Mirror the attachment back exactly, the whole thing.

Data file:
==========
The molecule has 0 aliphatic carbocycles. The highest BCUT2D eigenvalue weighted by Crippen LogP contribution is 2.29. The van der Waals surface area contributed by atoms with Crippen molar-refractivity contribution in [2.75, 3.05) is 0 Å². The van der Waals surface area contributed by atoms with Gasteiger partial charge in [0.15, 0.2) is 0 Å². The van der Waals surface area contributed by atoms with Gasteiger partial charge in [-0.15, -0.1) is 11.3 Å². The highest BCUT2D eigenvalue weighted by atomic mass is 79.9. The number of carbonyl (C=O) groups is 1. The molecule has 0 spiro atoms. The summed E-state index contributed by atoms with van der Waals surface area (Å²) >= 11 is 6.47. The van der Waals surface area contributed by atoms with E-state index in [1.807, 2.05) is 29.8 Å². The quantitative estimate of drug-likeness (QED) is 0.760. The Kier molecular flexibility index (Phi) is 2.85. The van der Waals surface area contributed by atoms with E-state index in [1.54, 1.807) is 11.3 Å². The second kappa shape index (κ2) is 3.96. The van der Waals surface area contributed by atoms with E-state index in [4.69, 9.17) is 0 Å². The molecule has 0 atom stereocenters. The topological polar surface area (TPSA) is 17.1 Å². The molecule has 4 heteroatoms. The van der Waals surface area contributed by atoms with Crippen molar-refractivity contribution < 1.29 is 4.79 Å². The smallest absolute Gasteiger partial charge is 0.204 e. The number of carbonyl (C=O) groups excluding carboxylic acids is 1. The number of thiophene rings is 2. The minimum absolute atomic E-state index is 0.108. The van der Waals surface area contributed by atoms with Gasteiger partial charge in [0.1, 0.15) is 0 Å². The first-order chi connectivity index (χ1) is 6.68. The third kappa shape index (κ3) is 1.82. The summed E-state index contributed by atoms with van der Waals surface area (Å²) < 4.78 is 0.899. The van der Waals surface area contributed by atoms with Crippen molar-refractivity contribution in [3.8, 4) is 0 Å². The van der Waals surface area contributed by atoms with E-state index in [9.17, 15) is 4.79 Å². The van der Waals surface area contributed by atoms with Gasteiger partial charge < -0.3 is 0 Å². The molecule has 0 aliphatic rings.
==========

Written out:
The molecule has 0 aliphatic carbocycles. The highest BCUT2D eigenvalue weighted by Crippen LogP contribution is 2.29. The van der Waals surface area contributed by atoms with Crippen molar-refractivity contribution in [2.75, 3.05) is 0 Å². The van der Waals surface area contributed by atoms with Gasteiger partial charge in [0.15, 0.2) is 0 Å². The van der Waals surface area contributed by atoms with Gasteiger partial charge in [-0.15, -0.1) is 11.3 Å². The highest BCUT2D eigenvalue weighted by atomic mass is 79.9. The number of carbonyl (C=O) groups is 1. The molecule has 0 spiro atoms. The summed E-state index contributed by atoms with van der Waals surface area (Å²) >= 11 is 6.47. The van der Waals surface area contributed by atoms with E-state index in [1.807, 2.05) is 29.8 Å². The quantitative estimate of drug-likeness (QED) is 0.760. The Kier molecular flexibility index (Phi) is 2.85. The van der Waals surface area contributed by atoms with E-state index in [1.54, 1.807) is 11.3 Å². The second kappa shape index (κ2) is 3.96. The van der Waals surface area contributed by atoms with E-state index in [4.69, 9.17) is 0 Å². The molecule has 0 atom stereocenters. The topological polar surface area (TPSA) is 17.1 Å². The molecule has 4 heteroatoms. The van der Waals surface area contributed by atoms with Crippen molar-refractivity contribution < 1.29 is 4.79 Å². The smallest absolute Gasteiger partial charge is 0.204 e. The number of carbonyl (C=O) groups excluding carboxylic acids is 1. The number of thiophene rings is 2. The minimum absolute atomic E-state index is 0.108. The van der Waals surface area contributed by atoms with Gasteiger partial charge in [0.1, 0.15) is 0 Å². The first-order chi connectivity index (χ1) is 6.68. The third kappa shape index (κ3) is 1.82. The summed E-state index contributed by atoms with van der Waals surface area (Å²) < 4.78 is 0.899. The van der Waals surface area contributed by atoms with Crippen molar-refractivity contribution in [3.8, 4) is 0 Å². The van der Waals surface area contributed by atoms with E-state index in [9.17, 15) is 4.79 Å². The van der Waals surface area contributed by atoms with Gasteiger partial charge < -0.3 is 0 Å². The molecule has 0 aliphatic rings.